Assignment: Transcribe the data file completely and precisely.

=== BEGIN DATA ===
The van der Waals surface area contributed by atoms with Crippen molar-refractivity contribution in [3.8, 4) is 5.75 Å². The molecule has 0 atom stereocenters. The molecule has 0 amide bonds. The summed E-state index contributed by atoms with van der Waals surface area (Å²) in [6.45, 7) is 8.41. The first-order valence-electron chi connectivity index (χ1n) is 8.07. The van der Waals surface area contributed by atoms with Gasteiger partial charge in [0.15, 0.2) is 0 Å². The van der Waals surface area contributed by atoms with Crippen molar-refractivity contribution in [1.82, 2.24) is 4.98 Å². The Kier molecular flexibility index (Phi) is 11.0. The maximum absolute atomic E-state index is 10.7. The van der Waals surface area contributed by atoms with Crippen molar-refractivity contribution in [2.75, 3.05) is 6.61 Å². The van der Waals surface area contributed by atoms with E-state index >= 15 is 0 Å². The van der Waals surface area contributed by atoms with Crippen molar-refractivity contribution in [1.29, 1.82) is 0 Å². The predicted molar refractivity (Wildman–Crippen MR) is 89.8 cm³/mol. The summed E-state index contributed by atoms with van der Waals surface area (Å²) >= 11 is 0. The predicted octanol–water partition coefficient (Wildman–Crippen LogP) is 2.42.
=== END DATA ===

The van der Waals surface area contributed by atoms with Crippen molar-refractivity contribution in [3.8, 4) is 5.75 Å². The molecule has 0 atom stereocenters. The molecule has 0 amide bonds. The summed E-state index contributed by atoms with van der Waals surface area (Å²) in [6.45, 7) is 8.41. The first-order valence-electron chi connectivity index (χ1n) is 8.07. The van der Waals surface area contributed by atoms with Gasteiger partial charge in [0.15, 0.2) is 0 Å². The van der Waals surface area contributed by atoms with Crippen molar-refractivity contribution in [1.82, 2.24) is 4.98 Å². The Kier molecular flexibility index (Phi) is 11.0. The maximum absolute atomic E-state index is 10.7. The van der Waals surface area contributed by atoms with Crippen molar-refractivity contribution in [2.75, 3.05) is 6.61 Å². The van der Waals surface area contributed by atoms with E-state index >= 15 is 0 Å². The van der Waals surface area contributed by atoms with Crippen molar-refractivity contribution in [1.29, 1.82) is 0 Å². The predicted molar refractivity (Wildman–Crippen MR) is 89.8 cm³/mol. The summed E-state index contributed by atoms with van der Waals surface area (Å²) >= 11 is 0. The predicted octanol–water partition coefficient (Wildman–Crippen LogP) is 2.42.